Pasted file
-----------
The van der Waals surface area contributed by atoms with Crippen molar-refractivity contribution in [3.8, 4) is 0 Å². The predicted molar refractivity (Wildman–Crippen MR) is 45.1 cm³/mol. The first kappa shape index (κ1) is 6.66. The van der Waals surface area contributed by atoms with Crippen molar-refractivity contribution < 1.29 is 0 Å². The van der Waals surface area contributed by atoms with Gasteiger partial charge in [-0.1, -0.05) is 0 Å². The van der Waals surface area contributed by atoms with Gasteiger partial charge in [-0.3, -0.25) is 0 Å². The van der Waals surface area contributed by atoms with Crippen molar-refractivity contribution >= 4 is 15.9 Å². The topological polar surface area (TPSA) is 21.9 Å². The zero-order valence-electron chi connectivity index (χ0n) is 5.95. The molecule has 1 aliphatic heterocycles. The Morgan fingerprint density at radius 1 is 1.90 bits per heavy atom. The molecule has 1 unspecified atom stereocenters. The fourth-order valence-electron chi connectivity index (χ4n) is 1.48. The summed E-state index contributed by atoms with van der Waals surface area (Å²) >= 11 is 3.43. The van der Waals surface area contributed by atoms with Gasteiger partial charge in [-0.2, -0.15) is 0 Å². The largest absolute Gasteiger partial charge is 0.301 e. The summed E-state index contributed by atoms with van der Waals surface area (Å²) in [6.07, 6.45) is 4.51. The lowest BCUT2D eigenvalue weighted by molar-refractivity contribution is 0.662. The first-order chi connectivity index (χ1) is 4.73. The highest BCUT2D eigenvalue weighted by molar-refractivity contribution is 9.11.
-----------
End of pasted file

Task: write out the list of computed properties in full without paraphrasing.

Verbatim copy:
The van der Waals surface area contributed by atoms with Crippen molar-refractivity contribution in [3.8, 4) is 0 Å². The predicted molar refractivity (Wildman–Crippen MR) is 45.1 cm³/mol. The first kappa shape index (κ1) is 6.66. The van der Waals surface area contributed by atoms with Crippen molar-refractivity contribution < 1.29 is 0 Å². The van der Waals surface area contributed by atoms with Gasteiger partial charge in [-0.1, -0.05) is 0 Å². The van der Waals surface area contributed by atoms with Gasteiger partial charge in [-0.3, -0.25) is 0 Å². The van der Waals surface area contributed by atoms with Crippen molar-refractivity contribution >= 4 is 15.9 Å². The topological polar surface area (TPSA) is 21.9 Å². The zero-order valence-electron chi connectivity index (χ0n) is 5.95. The molecule has 1 aliphatic heterocycles. The Morgan fingerprint density at radius 1 is 1.90 bits per heavy atom. The molecule has 1 unspecified atom stereocenters. The fourth-order valence-electron chi connectivity index (χ4n) is 1.48. The summed E-state index contributed by atoms with van der Waals surface area (Å²) >= 11 is 3.43. The van der Waals surface area contributed by atoms with Gasteiger partial charge in [-0.2, -0.15) is 0 Å². The largest absolute Gasteiger partial charge is 0.301 e. The summed E-state index contributed by atoms with van der Waals surface area (Å²) in [6.07, 6.45) is 4.51. The lowest BCUT2D eigenvalue weighted by molar-refractivity contribution is 0.662. The first-order chi connectivity index (χ1) is 4.73. The highest BCUT2D eigenvalue weighted by molar-refractivity contribution is 9.11.